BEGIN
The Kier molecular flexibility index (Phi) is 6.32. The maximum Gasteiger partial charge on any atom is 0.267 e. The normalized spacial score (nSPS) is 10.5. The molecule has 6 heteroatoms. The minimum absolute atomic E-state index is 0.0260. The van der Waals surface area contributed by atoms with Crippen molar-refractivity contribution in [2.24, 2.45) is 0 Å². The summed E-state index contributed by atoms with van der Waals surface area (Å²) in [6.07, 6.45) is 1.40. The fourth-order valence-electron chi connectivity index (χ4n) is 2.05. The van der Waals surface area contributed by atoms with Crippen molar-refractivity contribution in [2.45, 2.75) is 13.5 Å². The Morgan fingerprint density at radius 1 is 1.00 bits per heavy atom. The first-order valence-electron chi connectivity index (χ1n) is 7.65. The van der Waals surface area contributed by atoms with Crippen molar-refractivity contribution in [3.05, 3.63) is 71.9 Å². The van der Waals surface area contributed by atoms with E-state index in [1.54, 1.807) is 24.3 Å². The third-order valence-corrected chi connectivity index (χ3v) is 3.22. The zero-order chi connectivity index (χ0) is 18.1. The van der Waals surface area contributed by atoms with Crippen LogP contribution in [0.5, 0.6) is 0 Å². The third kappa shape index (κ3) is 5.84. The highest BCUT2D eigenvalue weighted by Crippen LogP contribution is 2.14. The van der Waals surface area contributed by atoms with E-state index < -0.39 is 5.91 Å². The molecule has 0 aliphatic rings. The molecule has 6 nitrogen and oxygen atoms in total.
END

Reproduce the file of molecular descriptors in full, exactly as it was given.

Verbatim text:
The Kier molecular flexibility index (Phi) is 6.32. The maximum Gasteiger partial charge on any atom is 0.267 e. The normalized spacial score (nSPS) is 10.5. The molecule has 6 heteroatoms. The minimum absolute atomic E-state index is 0.0260. The van der Waals surface area contributed by atoms with Crippen molar-refractivity contribution in [2.24, 2.45) is 0 Å². The summed E-state index contributed by atoms with van der Waals surface area (Å²) in [6.07, 6.45) is 1.40. The fourth-order valence-electron chi connectivity index (χ4n) is 2.05. The van der Waals surface area contributed by atoms with Crippen molar-refractivity contribution in [2.45, 2.75) is 13.5 Å². The Morgan fingerprint density at radius 1 is 1.00 bits per heavy atom. The first-order valence-electron chi connectivity index (χ1n) is 7.65. The van der Waals surface area contributed by atoms with Crippen molar-refractivity contribution in [3.05, 3.63) is 71.9 Å². The van der Waals surface area contributed by atoms with E-state index in [1.54, 1.807) is 24.3 Å². The third-order valence-corrected chi connectivity index (χ3v) is 3.22. The zero-order chi connectivity index (χ0) is 18.1. The van der Waals surface area contributed by atoms with Crippen LogP contribution in [0.5, 0.6) is 0 Å². The third kappa shape index (κ3) is 5.84. The highest BCUT2D eigenvalue weighted by Crippen LogP contribution is 2.14. The van der Waals surface area contributed by atoms with E-state index < -0.39 is 5.91 Å². The molecule has 0 aliphatic rings. The molecule has 6 nitrogen and oxygen atoms in total.